Point-wise correlation between seasonal mean SST and rainfall for (a) SON and (b) DJF for the period 1982–2006. The contour interval is 0.2. A correlation of 0.4 is estimated to be significantly different from zero at the 95% level assuming 25 independent samples.

Citation: Journal of Climate 25, 4; 10.1175/JCLI-D-11-00125.1

This seasonal variation in the forcing of the atmosphere by the ocean is further highlighted by considering the lag correlation between SST surrounding northern Australia and northern Australia rainfall (Fig. 4). During wet periods in SON, SST tends to be warm and in phase with rainfall, indicative of SST forcing of the atmosphere because the atmospheric response to SST is relatively fast (e.g., Wu and Kirtman 2007). However, during DJF, SST tends to be in quadrature with rainfall, with warm SST preceding increased DJF rainfall and cooler SSTs following increased DJF rainfall. Such a quadrature relationship is indicative of atmospheric forcing of the SST, whereby increased winds (causing increased latent heat flux and increased ocean mixing) and decreased insolation (together causing surface cooling) that accompany increased rainfall, which is presumed to be generated through internal atmospheric dynamics or remote forcing, acting to cool the SST (e.g., Wu and Kirtman 2007).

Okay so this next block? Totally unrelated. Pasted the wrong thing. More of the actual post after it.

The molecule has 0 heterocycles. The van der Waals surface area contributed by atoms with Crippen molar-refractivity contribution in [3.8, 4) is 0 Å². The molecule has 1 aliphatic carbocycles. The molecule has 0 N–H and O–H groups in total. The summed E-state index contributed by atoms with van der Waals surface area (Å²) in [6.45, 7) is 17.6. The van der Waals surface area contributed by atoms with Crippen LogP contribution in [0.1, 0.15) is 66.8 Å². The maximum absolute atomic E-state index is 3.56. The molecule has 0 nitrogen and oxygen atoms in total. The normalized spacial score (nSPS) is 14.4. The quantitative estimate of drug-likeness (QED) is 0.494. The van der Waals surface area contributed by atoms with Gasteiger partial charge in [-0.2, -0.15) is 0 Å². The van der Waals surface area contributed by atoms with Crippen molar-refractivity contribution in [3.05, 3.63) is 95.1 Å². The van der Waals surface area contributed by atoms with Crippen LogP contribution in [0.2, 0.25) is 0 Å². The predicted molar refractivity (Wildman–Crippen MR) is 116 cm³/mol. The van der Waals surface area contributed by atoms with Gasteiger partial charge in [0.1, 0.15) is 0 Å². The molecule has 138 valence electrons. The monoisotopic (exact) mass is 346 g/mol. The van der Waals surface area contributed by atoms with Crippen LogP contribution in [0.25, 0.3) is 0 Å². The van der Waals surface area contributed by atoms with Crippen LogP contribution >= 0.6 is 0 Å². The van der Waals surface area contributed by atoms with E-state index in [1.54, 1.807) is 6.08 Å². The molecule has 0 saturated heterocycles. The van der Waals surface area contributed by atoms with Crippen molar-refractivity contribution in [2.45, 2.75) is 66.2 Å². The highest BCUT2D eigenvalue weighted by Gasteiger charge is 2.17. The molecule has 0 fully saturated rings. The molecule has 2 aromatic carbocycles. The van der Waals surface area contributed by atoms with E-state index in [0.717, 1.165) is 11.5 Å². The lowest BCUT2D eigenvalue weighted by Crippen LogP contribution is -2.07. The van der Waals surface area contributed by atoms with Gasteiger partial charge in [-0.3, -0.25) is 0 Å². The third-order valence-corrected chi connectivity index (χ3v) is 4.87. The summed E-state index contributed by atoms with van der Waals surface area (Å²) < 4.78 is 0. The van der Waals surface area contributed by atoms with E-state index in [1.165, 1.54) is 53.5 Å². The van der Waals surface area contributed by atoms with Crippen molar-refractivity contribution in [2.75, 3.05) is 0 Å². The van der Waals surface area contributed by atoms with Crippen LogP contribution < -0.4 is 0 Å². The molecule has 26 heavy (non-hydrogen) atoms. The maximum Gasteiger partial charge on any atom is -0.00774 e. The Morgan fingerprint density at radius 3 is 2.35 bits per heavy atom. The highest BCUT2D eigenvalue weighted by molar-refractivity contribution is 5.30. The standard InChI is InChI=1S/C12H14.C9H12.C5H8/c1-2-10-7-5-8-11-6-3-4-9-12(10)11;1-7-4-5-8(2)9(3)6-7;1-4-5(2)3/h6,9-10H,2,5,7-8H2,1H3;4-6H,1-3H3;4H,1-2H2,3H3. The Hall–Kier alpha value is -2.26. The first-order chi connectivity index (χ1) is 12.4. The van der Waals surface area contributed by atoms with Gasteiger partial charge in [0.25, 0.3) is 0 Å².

Fig. 4.
Fig. 4.

Lag correlation of 3-month mean SST surrounding northern Australia (5°–15°S, 100°–160°E) with northern Australian rainfall (land points north of 25°S, 112°–156°E) in SON (solid curve) and DJF (dotted curve). Lags are in months (x axis). A negative lag means that SST leads rainfall. A correlation of 0.4 is estimated to be significantly different from zero at the 95% level assuming 25 independent samples.

Citation: Journal of Climate 25, 4; 10.1175/JCLI-D-11-00125.1